Symbian cloud sync: Out with Google, in with Microsoft and Windows Phone?

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Although some local 'sync' options are available for our Symbian smartphones (e.g. locally to Nokia Suite on a Windows PC), for most of us 'sync' now means synchronisation to an online service. In the good (bad?) old days, this meant messing around with SyncML, but things have moved on and new protocols have emerged as standards. So where do Symbian handsets stand and is there a solution that is future proof? Could it be that the changes at Google's end are unwittingly nudging many of the hundred million Symbian users into a Microsoft-centric solution, following Nokia into the brave new world of Windows Phone?


Microsoft's Exchange ActiveSync has been through several versions in the last decade but had gradually emerged as the standard way to access email, contacts and calendar from any device and through any service... and then Google, trying to cut down on royalty payments to Microsoft, presumably, announced that it was terminating most people's access to Gmail, Google Contacts and Google Calendar using Exchange - quoting CardDAV and CalDAV as the replacement protocols. There was a slight extension to the termination but we now find ourselves in a situation where a new Symbian-powered device isn't accepted for Exchange set-up to Google's servers*.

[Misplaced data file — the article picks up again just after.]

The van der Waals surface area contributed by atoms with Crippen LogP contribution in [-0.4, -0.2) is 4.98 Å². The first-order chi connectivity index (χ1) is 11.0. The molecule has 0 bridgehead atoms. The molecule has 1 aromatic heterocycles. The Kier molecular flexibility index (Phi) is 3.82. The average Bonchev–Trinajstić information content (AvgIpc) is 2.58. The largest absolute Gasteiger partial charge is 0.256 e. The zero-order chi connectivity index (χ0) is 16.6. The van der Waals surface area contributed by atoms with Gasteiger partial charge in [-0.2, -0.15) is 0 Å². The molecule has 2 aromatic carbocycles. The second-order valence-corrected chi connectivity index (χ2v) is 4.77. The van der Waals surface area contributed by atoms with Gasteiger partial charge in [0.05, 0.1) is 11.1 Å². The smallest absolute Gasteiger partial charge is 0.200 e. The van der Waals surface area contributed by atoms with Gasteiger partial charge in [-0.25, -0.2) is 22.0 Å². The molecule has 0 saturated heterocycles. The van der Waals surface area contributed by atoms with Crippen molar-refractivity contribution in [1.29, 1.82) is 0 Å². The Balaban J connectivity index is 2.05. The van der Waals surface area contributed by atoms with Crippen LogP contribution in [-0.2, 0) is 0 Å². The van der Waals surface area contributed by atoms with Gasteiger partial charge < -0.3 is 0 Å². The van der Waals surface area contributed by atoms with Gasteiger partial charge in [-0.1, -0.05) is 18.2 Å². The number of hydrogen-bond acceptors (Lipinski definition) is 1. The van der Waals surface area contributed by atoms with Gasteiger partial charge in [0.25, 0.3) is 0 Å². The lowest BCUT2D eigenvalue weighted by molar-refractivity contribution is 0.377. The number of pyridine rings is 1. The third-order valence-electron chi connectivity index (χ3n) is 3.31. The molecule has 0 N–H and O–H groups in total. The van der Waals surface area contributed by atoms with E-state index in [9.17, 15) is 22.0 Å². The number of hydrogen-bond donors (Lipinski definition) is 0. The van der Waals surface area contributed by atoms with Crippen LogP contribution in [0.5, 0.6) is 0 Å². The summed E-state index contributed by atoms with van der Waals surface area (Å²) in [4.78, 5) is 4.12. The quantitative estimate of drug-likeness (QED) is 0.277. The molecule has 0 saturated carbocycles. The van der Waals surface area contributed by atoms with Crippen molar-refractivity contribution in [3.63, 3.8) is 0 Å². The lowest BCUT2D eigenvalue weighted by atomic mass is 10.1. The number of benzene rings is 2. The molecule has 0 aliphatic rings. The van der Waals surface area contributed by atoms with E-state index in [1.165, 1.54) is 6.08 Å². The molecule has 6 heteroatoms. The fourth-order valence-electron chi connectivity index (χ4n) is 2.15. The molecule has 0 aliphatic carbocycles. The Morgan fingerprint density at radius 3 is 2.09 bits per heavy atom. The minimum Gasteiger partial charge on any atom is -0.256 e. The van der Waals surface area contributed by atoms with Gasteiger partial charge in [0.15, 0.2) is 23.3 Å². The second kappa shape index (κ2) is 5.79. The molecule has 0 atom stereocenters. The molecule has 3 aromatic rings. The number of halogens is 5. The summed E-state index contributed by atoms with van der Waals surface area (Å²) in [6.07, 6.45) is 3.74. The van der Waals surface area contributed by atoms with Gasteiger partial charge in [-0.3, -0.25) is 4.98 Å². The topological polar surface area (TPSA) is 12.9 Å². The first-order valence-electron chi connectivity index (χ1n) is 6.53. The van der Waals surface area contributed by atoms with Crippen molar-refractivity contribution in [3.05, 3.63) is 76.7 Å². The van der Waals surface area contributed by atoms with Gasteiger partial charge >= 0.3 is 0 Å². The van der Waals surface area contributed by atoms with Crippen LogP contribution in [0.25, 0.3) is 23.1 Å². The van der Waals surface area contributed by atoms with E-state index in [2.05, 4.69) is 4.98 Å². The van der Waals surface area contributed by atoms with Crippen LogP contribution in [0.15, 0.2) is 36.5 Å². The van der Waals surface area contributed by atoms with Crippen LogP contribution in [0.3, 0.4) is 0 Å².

* Interestingly, devices which have previously synced using Exchange protocols can continue to be set up again (as I found when deleting and re-adding my Gmail mailbox on the 808 recently).

Now, if you're determined to carry on syncing PIM data (Personal Information Management, i.e. contacts and calendar) to the Google cloud (for example, if you have extensive reliance on Google services and/or have an Android smartphone as well) then there are solutions, third party intermediaries, which can help, as detailed in our original news post.